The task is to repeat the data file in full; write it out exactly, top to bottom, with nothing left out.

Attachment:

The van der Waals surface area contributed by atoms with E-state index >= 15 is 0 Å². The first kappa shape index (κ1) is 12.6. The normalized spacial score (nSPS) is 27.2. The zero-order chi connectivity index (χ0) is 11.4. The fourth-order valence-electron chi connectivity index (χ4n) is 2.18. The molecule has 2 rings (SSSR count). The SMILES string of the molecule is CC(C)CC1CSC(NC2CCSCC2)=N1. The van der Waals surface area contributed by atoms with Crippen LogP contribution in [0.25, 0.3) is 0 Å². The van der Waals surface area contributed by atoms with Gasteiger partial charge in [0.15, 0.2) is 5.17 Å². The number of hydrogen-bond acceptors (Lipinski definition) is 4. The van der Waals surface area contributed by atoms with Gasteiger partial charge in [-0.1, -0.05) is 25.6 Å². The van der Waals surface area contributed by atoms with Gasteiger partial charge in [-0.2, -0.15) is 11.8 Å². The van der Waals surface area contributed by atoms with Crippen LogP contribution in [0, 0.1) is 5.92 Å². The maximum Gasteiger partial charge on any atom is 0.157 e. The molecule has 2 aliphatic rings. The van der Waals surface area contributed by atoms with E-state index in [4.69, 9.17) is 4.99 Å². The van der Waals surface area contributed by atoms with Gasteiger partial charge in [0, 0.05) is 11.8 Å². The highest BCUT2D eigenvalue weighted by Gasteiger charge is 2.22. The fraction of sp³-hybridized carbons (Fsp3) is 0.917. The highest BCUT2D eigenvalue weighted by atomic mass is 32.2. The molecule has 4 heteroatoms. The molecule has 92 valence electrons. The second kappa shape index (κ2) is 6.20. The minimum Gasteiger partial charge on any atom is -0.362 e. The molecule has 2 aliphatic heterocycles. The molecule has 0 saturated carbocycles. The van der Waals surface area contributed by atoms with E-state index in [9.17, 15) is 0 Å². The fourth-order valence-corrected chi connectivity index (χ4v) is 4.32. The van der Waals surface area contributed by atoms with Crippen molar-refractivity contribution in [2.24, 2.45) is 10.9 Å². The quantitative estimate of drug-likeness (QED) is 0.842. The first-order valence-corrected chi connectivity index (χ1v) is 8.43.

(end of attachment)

The van der Waals surface area contributed by atoms with E-state index >= 15 is 0 Å². The first kappa shape index (κ1) is 12.6. The normalized spacial score (nSPS) is 27.2. The zero-order chi connectivity index (χ0) is 11.4. The fourth-order valence-electron chi connectivity index (χ4n) is 2.18. The molecule has 2 rings (SSSR count). The SMILES string of the molecule is CC(C)CC1CSC(NC2CCSCC2)=N1. The van der Waals surface area contributed by atoms with Crippen LogP contribution in [0.25, 0.3) is 0 Å². The van der Waals surface area contributed by atoms with Gasteiger partial charge in [0.15, 0.2) is 5.17 Å². The number of hydrogen-bond acceptors (Lipinski definition) is 4. The van der Waals surface area contributed by atoms with Gasteiger partial charge in [-0.1, -0.05) is 25.6 Å². The van der Waals surface area contributed by atoms with Gasteiger partial charge in [-0.2, -0.15) is 11.8 Å². The van der Waals surface area contributed by atoms with Crippen LogP contribution in [0, 0.1) is 5.92 Å². The maximum Gasteiger partial charge on any atom is 0.157 e. The molecule has 2 aliphatic rings. The van der Waals surface area contributed by atoms with E-state index in [4.69, 9.17) is 4.99 Å². The van der Waals surface area contributed by atoms with Gasteiger partial charge in [0, 0.05) is 11.8 Å². The highest BCUT2D eigenvalue weighted by Gasteiger charge is 2.22. The fraction of sp³-hybridized carbons (Fsp3) is 0.917. The highest BCUT2D eigenvalue weighted by atomic mass is 32.2. The molecule has 4 heteroatoms. The molecule has 92 valence electrons. The second kappa shape index (κ2) is 6.20. The minimum Gasteiger partial charge on any atom is -0.362 e. The molecule has 2 aliphatic heterocycles. The molecule has 0 saturated carbocycles. The van der Waals surface area contributed by atoms with E-state index in [9.17, 15) is 0 Å². The fourth-order valence-corrected chi connectivity index (χ4v) is 4.32. The van der Waals surface area contributed by atoms with Crippen molar-refractivity contribution in [2.24, 2.45) is 10.9 Å². The quantitative estimate of drug-likeness (QED) is 0.842. The first-order valence-corrected chi connectivity index (χ1v) is 8.43.